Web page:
“It seems like August,” I said recently to a Lyft driver who was taking me to my retina specialist for yet another of those God-awful injections. “What do you mean?” she asked. Many drivers of for-hire services don’t live in the District of Columbia; they don’t fully appreciate the city's seasonal rhythms.
Native Washingtonians and folks like myself, who have been around for a while, know August is the month when the streets are nearly empty of cars. Politicians in the federal enclave — Capitol Hill and the White House — have left, returning to their home states or vacation resorts. Even DC Council members are on summer recess.
Tourists have abandoned the place, decrying the heat and humidity. Some residents who aren’t fond of those dog days have escaped to the Vineyard, Rehoboth Beach and other locales capable of providing an ocean breeze.
I love August in DC. It’s my favorite time to rediscover the city’s indisputable beauty and treasures. I visit restaurants with sidewalk seating, like Jyoti, my favorite Indian restaurant in Adams Morgan, or Lauriol Plaza, where my friends and I sip margaritas and sangrias. I rummage through bookstores like Kramer’s or Idle Times Books store, which is now Lost City Books. I frequently take aimless but luxurious strolls through neighborhoods like Shaw or Georgetown.
The museums aren’t crowded; there is time to contemplate a piece of history or a work of art without being overly anxious about whether I’m delaying someone else’s enjoyment. The gardens and parks are less cluttered.
When I listen closely, I hear the city humming its own song.
Unfortunately, spring has been disrupted by the coronavirus. Mayor Muriel Bowser has forced us all to the inside with her stay-at-home order, unless we have essential business. Just recently she extended the health emergency to June 8.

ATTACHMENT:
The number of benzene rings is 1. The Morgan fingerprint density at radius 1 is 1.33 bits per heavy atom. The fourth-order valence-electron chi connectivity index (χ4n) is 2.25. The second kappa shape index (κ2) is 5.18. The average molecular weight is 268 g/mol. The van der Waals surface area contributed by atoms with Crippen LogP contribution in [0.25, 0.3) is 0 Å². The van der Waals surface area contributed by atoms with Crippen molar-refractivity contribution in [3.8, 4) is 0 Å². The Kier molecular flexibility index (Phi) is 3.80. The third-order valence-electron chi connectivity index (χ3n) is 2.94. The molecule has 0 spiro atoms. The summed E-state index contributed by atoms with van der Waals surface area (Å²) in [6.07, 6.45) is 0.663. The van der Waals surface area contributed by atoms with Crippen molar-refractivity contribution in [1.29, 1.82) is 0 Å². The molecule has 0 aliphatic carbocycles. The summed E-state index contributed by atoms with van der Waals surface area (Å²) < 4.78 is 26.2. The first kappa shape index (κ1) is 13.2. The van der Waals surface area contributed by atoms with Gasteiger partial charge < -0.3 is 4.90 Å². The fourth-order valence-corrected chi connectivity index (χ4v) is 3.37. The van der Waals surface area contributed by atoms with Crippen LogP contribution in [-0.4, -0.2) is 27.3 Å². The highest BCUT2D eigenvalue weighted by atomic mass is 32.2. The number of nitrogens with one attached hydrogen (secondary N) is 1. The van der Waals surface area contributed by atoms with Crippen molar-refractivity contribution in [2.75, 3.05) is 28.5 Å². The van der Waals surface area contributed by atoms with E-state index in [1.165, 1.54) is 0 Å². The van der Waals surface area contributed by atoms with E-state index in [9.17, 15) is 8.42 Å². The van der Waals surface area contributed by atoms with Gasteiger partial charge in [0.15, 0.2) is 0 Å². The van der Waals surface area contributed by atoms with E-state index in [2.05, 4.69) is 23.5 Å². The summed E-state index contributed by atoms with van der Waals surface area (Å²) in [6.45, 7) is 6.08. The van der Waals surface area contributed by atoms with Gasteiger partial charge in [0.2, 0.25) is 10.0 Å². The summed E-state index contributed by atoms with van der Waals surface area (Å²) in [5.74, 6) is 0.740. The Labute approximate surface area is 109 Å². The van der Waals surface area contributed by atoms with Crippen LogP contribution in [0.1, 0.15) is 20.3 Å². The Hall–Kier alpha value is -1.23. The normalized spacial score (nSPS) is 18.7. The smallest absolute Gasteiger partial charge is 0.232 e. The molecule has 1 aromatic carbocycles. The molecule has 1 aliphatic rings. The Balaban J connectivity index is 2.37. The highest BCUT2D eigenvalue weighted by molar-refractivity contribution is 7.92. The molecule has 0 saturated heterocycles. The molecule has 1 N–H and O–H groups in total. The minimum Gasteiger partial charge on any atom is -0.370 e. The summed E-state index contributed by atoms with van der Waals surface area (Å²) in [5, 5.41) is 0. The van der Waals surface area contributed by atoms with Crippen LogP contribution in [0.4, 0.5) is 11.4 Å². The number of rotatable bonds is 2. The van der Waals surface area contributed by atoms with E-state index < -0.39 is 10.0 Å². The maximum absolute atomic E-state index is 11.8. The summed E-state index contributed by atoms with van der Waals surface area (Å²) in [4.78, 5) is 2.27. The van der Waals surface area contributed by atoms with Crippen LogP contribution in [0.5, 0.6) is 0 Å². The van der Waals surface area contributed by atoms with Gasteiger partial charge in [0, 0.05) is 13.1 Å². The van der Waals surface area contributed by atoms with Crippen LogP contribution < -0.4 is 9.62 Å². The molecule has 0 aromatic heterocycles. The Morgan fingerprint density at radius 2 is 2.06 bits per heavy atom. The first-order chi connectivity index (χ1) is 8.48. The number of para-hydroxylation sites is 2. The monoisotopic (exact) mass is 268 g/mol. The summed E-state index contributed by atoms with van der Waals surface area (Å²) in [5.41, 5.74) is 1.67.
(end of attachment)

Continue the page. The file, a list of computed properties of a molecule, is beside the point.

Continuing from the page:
Could the entire summer be stolen from us. I am already anxious about August.
It's true there is some consolation that there are fewer cars on DC streets these day--although in the past two weeks when I have ventured out to the store--mostly Safeway, sometimes Harris Teeter--I have noticed a measurable uptick. No real pleasures are derived from the emptiness, however.
Truthfully, I am in pain.
Recently, as I read the morning news about the spread of COVID-19 and the number of people dying — not just in this region but around the world — tears quietly crawled down my face. I don’t know anyone personally, thus far, who has died. Still, the sheer volume of people ripped from their families and communities without any warning, without time for any proper goodbye has left me traumatized and heartbroken.
Restaurants and businesses have experienced death of another kind. Workers are left without the jobs that provide them the opportunity to maintain their self-dignity. Even with federal or local financial assistance, many do not have enough money to pay rent or mortgage or find food to feed themselves and their children. All across the country there are food lines--long food lines with people unsure about whether there will be one next week where they can get basic necessities.
In my mind, I hear lines from Scott Heron's song "Winter in America...cities stagger on the coastline in a nation that just can't stand much more....The people know it's winter in America."
There is word this week that the U.S. House of Representatives has yet another stimulus or relief bill that is supposed to help state and local governments. U.S. Senate Majority Leader Mitch McConnell cares nothing about regular folks or the cities and states who serve them. He is more inclined to give a lift to his rich friends and big businesses. So don't expect any substantial help to come very soon.
Even if more money arrives, the fact is it can't fully rescue DC. It will be a long time before there is a recovery. I would be happy if we could just get out. I miss the city, like I do a close friend. I can’t wait to fully embrace it again.